Last month, we introduced Cubase's VST Expression facility. Now it's time to build your own multi‑articulation instrument.
In last month's column, I introduced Cubase's VST Expression system and looked at how Expression Maps can be used to adjust MIDI data in real time. With this follow‑up article, I want to show how you can use Expression Maps to enhance your simple sample‑based instruments — by combining them to create multi‑articulation instruments with keyswitching.
This technique has three benefits: first, a more sophisticated and expressive version of an instrument can be created and controlled from a single MIDI track, so you'll no longer require separate MIDI tracks for different articulations; second, you'll be able to add and edit performance variations after the performance has been recorded; and third, because you're now using a single MIDI track, you'll be able to add expression marks to a printed score. The most obvious context in which you might wish to do this is with orchestral sounds, such as strings — so I'll use this as my main example — but the same principles can be applied to any instrument.
A top‑of‑the‑range orchestral sample library with keyswitching built in doesn't come cheap. A cheaper instrument is likely to be simpler, but that doesn't mean it can't get the job done. In fact, many decent 'all‑in‑one' libraries or hardware synths now include some very respectable orchestral sounds, and you may have access to some perfectly good ones already.
For example, if you have any orchestral instruments, you'll probably have at least some of the following string performance styles: arco (normal bowing), legato (where notes run smoothly into one another), staccato (short, clipped notes), pizzicato (plucked with the fingers) and tremolo (a rapidly repeated note). The problem is that these are likely to be single instruments, and won't be key‑switchable — which is where VST Expression comes in, because by constructing a suitable Expression Map you can use the different expressions together as if they were a single instrument.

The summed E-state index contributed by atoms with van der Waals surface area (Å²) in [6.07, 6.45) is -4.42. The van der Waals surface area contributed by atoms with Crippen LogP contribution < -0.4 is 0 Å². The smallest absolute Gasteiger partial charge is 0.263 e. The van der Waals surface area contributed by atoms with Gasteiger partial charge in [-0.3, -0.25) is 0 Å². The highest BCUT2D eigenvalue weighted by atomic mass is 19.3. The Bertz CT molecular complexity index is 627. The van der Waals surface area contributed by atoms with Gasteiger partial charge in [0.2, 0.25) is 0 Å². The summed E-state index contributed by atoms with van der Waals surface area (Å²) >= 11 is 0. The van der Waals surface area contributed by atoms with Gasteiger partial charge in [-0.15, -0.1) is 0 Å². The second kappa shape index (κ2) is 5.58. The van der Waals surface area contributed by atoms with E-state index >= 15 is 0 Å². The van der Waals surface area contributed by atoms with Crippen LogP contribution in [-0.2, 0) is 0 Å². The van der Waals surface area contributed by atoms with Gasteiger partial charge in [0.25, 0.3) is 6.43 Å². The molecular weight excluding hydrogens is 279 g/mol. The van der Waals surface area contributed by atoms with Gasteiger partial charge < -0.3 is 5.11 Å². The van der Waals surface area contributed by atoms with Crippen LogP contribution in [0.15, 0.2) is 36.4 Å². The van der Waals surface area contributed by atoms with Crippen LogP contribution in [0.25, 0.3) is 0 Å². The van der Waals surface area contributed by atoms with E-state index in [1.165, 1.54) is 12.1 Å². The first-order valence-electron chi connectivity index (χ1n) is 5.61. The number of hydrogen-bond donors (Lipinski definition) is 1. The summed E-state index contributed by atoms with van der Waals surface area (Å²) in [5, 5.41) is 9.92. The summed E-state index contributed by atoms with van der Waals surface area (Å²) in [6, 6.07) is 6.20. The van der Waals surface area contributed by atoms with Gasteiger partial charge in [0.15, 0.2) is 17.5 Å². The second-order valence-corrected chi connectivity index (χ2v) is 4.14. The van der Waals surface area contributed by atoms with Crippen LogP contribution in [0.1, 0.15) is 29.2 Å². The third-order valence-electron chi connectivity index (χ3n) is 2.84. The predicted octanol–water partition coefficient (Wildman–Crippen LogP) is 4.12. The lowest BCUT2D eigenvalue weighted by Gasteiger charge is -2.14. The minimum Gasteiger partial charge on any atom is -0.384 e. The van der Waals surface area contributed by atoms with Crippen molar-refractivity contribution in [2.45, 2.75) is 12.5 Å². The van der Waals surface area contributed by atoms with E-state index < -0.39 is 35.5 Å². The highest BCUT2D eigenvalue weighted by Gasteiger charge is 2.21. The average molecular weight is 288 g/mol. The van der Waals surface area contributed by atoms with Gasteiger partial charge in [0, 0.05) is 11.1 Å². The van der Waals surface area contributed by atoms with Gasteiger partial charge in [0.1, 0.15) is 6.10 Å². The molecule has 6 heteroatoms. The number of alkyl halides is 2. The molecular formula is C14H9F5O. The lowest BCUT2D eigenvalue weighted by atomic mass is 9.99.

Let's break the process down into steps. The first requires that you have both a suitable set of sampled instruments and a multitimbral sample‑playback tool (one where different instruments are accessed via different MIDI channels). This rules out Cubase's HalionOne, which only allows one instrument per instance, but the full version of Halion would be fine, as would many third-party instruments.
I'll base my example around Native Instrument's widely used Kontakt Player 4 (which is available as a free download from NI's web site). As shown in the first screenshot, I've loaded five string patches, and in this case I've used 'light' versions of each patch from Peter Siedlaczek's String Essentials 2 library. Don't worry if you don't have it, because the whole process could just as easily be based around five patches from a basic GM‑style synth. If you want to replicate my example on your own system, simply match the performance articulations and MIDI channel numbers that I've used: arco (channel 1), legato (channel 2), pizzicato (channel 3), staccato (channel 4) and tremolo (channel 5). I chose these simply because they cover the most obvious styles for a general string performance.
The next step is to create an empty MIDI track and set its output routing to your multitimbral sample‑playback tool (ie. Kontakt Player in this example). It's probably best to set the output MIDI channel to that of your default sound, although the Expression Map we're about to create will change the final MIDI channel sent to the sample player, according to the articulation we wish to play.
Of course, the next step is the creation of the Expression Map. As described last month, go to the VST Expression panel in the Inspector and open the VST Expression Setup window, then start a new Expression Map. The screen opposite shows the Map I created for this example, which uses the five sampled performance articulations and, for each one, defines five levels of dynamics (going from a relatively soft pp up to a loud fff). This gives a total of 25 sound slots used in the central panel and 10 entries in the Articulations panel.